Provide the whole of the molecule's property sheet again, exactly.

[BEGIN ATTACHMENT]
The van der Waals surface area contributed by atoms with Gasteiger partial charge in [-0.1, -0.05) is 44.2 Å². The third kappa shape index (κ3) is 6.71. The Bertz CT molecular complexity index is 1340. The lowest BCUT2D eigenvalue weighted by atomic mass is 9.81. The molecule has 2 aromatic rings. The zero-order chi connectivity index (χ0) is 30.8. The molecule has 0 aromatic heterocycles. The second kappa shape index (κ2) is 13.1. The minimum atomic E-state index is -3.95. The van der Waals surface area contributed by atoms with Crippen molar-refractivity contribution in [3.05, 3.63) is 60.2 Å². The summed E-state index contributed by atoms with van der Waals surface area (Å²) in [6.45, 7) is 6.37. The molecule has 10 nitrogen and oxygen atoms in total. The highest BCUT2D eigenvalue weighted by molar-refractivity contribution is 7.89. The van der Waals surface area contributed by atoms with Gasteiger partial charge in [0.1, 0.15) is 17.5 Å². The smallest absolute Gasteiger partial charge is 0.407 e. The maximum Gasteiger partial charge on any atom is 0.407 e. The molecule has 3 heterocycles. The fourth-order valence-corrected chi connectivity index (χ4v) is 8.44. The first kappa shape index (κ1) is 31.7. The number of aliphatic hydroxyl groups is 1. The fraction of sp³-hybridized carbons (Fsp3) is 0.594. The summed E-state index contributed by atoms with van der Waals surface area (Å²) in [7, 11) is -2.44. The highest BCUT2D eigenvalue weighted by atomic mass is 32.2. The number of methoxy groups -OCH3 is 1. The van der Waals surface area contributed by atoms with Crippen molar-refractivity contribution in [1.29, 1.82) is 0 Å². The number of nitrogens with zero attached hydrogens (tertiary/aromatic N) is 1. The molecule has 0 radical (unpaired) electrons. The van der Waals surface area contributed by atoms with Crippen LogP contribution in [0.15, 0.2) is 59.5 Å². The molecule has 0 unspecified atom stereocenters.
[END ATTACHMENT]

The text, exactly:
The van der Waals surface area contributed by atoms with Gasteiger partial charge in [-0.1, -0.05) is 44.2 Å². The third kappa shape index (κ3) is 6.71. The Bertz CT molecular complexity index is 1340. The lowest BCUT2D eigenvalue weighted by atomic mass is 9.81. The molecule has 2 aromatic rings. The zero-order chi connectivity index (χ0) is 30.8. The molecule has 0 aromatic heterocycles. The second kappa shape index (κ2) is 13.1. The minimum atomic E-state index is -3.95. The van der Waals surface area contributed by atoms with Crippen molar-refractivity contribution in [3.05, 3.63) is 60.2 Å². The summed E-state index contributed by atoms with van der Waals surface area (Å²) in [6.45, 7) is 6.37. The molecule has 10 nitrogen and oxygen atoms in total. The highest BCUT2D eigenvalue weighted by molar-refractivity contribution is 7.89. The van der Waals surface area contributed by atoms with Gasteiger partial charge in [0.1, 0.15) is 17.5 Å². The smallest absolute Gasteiger partial charge is 0.407 e. The maximum Gasteiger partial charge on any atom is 0.407 e. The molecule has 3 heterocycles. The fourth-order valence-corrected chi connectivity index (χ4v) is 8.44. The first kappa shape index (κ1) is 31.7. The number of aliphatic hydroxyl groups is 1. The fraction of sp³-hybridized carbons (Fsp3) is 0.594. The summed E-state index contributed by atoms with van der Waals surface area (Å²) in [7, 11) is -2.44. The highest BCUT2D eigenvalue weighted by atomic mass is 32.2. The number of methoxy groups -OCH3 is 1. The van der Waals surface area contributed by atoms with Crippen molar-refractivity contribution in [1.29, 1.82) is 0 Å². The number of nitrogens with zero attached hydrogens (tertiary/aromatic N) is 1. The molecule has 0 radical (unpaired) electrons. The van der Waals surface area contributed by atoms with Crippen LogP contribution in [0.15, 0.2) is 59.5 Å². The molecule has 0 unspecified atom stereocenters.